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"At that moment I saw a big flash right out of the left of the wing…" (Video interview, 7:29, 3rd segment of recording)

   Warren H. Berg
Image of Warren H. Berg
Warren Berg, 2003
War: World War, 1939-1945
Branch: Army Air Forces/Corps
Unit: 8th Air Force, 96th Bomb Group, 413th Squadron
Service Location: Fort Snelling and St. Paul, Minnesota; Santa Ana and Sacramento, California; Scottsdale, Arizona; Las Vegas, Nevada; Rapid City, South Dakota; Kearney, Nebraska; England
Rank: Captain
POW: Yes
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For Army Air Corps Captain Warren Berg, flying on D-Day served as a precursor to greater challenges yet to come. June 6th, 1944 was his twenty-first mission, leading the last wave of planes over Normandy before ground troops landed. Sixteen bombing runs later, on the ominous date of January 13th, 1945, he was shot down over Germany. Interned in Stalag XIII-D from early February to April, he was forced to march nearly a hundred miles toward Munich before his eventual liberation by Allied troops on April 29th, 1945. Returning home, he spent nearly forty years training pilots for TWA Airlines.

Interview (Video)
»Interview Highlights  (15 clips)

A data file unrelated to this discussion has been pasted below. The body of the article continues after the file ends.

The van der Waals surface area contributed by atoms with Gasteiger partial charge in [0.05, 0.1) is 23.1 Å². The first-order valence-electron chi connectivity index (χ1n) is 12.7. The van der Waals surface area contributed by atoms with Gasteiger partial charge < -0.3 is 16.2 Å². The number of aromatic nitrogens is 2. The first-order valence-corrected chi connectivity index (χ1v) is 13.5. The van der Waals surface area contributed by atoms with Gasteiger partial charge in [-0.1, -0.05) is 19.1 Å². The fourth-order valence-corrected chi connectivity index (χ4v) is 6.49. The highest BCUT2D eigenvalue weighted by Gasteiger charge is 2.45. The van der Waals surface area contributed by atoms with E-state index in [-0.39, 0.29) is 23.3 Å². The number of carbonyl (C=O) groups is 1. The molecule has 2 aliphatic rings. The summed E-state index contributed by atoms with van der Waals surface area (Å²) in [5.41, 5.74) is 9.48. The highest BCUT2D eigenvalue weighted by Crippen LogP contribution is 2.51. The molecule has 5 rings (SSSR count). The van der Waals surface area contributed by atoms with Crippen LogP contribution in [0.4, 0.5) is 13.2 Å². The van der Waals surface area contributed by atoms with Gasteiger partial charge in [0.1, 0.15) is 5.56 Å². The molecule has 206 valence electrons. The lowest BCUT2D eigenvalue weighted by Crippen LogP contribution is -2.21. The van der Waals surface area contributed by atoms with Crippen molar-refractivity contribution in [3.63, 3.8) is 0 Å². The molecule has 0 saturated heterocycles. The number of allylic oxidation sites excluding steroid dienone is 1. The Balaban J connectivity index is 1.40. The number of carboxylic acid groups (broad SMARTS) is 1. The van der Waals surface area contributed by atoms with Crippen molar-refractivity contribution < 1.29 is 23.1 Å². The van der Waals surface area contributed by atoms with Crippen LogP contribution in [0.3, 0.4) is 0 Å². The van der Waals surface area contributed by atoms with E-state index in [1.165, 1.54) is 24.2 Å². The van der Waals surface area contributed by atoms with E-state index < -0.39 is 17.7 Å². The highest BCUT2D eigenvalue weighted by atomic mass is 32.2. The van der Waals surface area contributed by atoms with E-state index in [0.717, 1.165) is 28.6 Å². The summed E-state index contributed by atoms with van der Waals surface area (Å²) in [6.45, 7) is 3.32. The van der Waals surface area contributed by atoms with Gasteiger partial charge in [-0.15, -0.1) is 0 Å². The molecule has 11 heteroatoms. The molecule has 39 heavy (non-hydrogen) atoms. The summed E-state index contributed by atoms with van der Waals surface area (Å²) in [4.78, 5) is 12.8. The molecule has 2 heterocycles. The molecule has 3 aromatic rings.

»Complete Interview  
Download: video (1) | video (2) | video (3) | video (4) | video (5) (88 min.)
»Transcript
  Photos
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 Video (Interview Excerpts) (15 items)
Training in England; flying practice missions; getting oriented to his crew; first combat mission (02:26) Responsibilities as a navigator; tension and stress of flying; moment when he crossed the English Channel and was flying toward the enemy (02:02) (NaN:NaN)
Responsibilities as a navigator; tension and stress of flying; moment when he crossed the English Channel and was flying toward the enemy (00:51) Flying on D-Day; leading the seventh wave of planes; dropping over Juno Beach; bombs were accurately placed (02:33) Feeling a bit blasé before D-Day, after flying so many missions prior; then getting excited for the invasion (03:30)
Taking lots of flak on missions, but no one was ever hurt; flying 30 missions; deciding to sign up for a second tour out of loyalty to his crew. (04:04) Taking lots of flak on missions, but no one was ever hurt; flying 30 missions; deciding to sign up for a second tour out of loyalty to his crew. (02:46) Flying a mission over Mainz, Germany; hit right as they approached the target; two crew members killed; bailing out (05:43)
Bailing out at about 20,000 feet; drifting to the ground; landing in a small village outside of Mainz; being picked up by local policemen. (03:21) Taken to a guardhouse; encountering another American flyer; reuniting with his copilot (02:13) Taken to interrogation center; put in solitary confinement; being visited by his pilot; given supplies; transferred to the prison camp; marched toward Munich (03:03)
Conditions while on 100-mile march toward Munich; sticking with his copilot; claiming he was sick; staying in barns and tents; poor food and sanitation. (02:38) Liberation; chaotic conditions; hitchhiking out of prison camp and toward Paris; VE-Day; transfer to Camp Lucky Strike; arriving in New York (00:24) Liberation; chaotic conditions; hitchhiking out of prison camp and toward Paris; VE-Day; transfer to Camp Lucky Strike; arriving in New York (03:52)
  
 
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  October 26, 2011
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